As climate change ravages ecosystems and upends viticulture, a curious narrative has emerged in select corners of the wine world. Some say that traditional distinctions between Old World and New World wines will soon be obsolete.
“Wines have long been categorized as belonging to one of two worlds: Old or New,” wrote Wall Street Journal columnist Lettie Teague earlier this year. “But I wonder how useful or, for that matter, accurate divvying up wines this way is today?”
It’s a logical question. Although the climate crisis is catastrophic, it’s not the only factor that’s redrawing the wine map. Technology continues to advance, winemakers develop and exchange techniques and, crucially, global tastes and trade relationships evolve.
For some wine consumers, “New World” is shorthand for wines that are fruitier and higher in alcohol. They are labeled typically by grape variety. Old World wine, by contrast, is more concerned with place than grape. They are generally lighter and less fruit-driven.
“I think the Old World still has that freshness and balance,” said Christophe Rebut, of French Flair Food & Wine, which imports French wine into Australia. “But I’ve definitely seen a change. In the New World, they’re certainly making more balanced wines now. But I wonder if it’s because the winemakers are getting better as well.”
Skill certainly plays a part. Additionally, stylistic divisions between New and Old Worlds have historically resulted from tradition, consumer preferences and, of course, growing conditions. As these factors shift, so does what’s possible in different wine regions.
“We are the big winners from climate change,” Dirk Würtz, a German vintner and wine journalist, told The New York Times last year about a record 2018 harvest in Mosel. “I know it’s disgusting to say, but it’s the truth.”
Climate change has wrought extreme heat, drought, wildfires, flooding and devastating spring frosts. And yet, there’s also the uncomfortable truth that wine-growing conditions in certain regions have benefited in a sense from the effects of climate change.
The lifespans of these so-called benefits remain to be seen. In the meantime, however, Germany produces ripened grapes and dry wine that past generations never imagined. A world-class sparkling wine industry has sprouted in England. Even prestige regions like Champagne or Barolo have more consistent, warmer vintages than ever before.
In 2018, Klaus Peter and Julia Keller produced wine in Norway in a region better known for snow sports than winemaking. “This harvest is beautiful and frightening at the same time,” Keller said at the time.
Stylistic divisions between New and Old Worlds have historically resulted from tradition, consumer preferences and, of course, growing conditions.
The effects of climate change are evident in the Loire Valley, especially in regions like Anjou and Touraine that are famous for Chenin Blanc. Growers once struggled for ripeness with Chenin. In the 1980s, the harvest in places like Vouvray, Montlouis-sur-Loire or Savennières happened in mid-October. By the late 1990s, Chenin was harvested in early October. Now, picking happens in mid-September.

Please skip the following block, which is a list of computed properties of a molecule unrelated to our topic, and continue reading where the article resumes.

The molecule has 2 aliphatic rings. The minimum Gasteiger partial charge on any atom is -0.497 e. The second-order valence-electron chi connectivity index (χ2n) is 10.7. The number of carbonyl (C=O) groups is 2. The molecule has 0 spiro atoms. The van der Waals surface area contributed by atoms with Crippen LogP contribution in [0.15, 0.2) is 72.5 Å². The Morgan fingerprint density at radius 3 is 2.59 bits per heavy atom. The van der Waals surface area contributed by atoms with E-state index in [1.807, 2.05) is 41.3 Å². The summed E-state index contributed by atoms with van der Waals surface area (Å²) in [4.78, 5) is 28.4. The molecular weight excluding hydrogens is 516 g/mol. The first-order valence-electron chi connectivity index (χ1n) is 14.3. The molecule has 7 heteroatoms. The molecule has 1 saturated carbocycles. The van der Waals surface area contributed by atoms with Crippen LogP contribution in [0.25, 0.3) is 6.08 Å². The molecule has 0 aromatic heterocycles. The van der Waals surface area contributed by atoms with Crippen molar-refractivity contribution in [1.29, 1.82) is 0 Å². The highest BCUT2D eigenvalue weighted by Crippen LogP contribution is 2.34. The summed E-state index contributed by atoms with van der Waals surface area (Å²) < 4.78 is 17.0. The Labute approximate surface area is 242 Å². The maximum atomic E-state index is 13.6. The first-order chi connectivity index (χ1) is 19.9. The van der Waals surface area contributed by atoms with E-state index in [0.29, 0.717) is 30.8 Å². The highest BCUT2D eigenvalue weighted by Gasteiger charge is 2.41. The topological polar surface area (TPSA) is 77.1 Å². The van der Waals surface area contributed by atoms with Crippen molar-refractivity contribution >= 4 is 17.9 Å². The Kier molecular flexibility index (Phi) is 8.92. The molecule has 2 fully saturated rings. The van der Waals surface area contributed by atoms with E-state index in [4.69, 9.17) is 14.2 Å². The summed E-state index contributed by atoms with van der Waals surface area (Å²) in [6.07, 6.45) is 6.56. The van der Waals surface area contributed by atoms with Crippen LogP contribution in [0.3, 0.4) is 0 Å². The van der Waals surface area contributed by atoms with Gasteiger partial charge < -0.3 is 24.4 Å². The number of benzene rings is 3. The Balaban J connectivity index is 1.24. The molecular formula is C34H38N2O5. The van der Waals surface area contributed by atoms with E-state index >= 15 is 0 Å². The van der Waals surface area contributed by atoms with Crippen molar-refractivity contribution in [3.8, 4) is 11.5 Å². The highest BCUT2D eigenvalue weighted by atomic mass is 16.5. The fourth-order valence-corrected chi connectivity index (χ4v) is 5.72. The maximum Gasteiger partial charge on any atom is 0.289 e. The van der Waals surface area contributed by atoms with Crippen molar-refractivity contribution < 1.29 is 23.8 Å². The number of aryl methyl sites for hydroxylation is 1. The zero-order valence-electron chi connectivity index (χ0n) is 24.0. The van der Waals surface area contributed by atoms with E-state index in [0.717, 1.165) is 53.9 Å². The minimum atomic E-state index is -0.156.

This has led to stylistic changes in the wines. While these areas can still produce a variety of expressions, characteristics of the final wines may be different from traditional bottlings. For example, fermenting a completely dry Chenin Blanc now results in high alcohol levels. Some prestige Chenin Blanc from Savennières is now bottled regularly at more than 15% alcohol by volume (abv). These have become big, full-bodied wines, much like their erstwhile New World counterparts.
“Fifteen years ago, people wanted more ripeness,” says Jacky Blot, famed winemaker of Domaine de la Taille Aux Loups in Montlouis-sur-Loire. “Because of climate change and global warming, ripe is easy now. Now people want something else.”
Some U.S. wine professionals aren’t quite buying the breakdown of distinctions between Old and New.
“While styles and climate has changed in both the New World and Old, driving the distinction between the two closer, the distinction itself will never be irrelevant,” says David Foss, managing partner at LaLou in Brooklyn, New York. “There will always be traditional Burgundy, Barolo and Bordeaux. Even though climate change has knocked ripeness and alcohol content up, those wines still have a sense of place that, at times, is unmistakable.”
Victoria James, author of Wine Girl and beverage director at Cote in New York City, has a list with an array of Old and New World wines, including an extensive Champagne collection.
“I believe that the distinction between Old World and New World wines is still quite clear,” says James. “Especially in regards to geography, vine age, soil types, centuries of tradition and local resources.”
Vincent Carême, a winemaker in Vouvray, has worked with Chenin Blanc in both Loire and South Africa.
“The difference between Old and New World will certainly be less than before,” he says. Still, “the climate changes quickly. But habits don’t change very quickly.”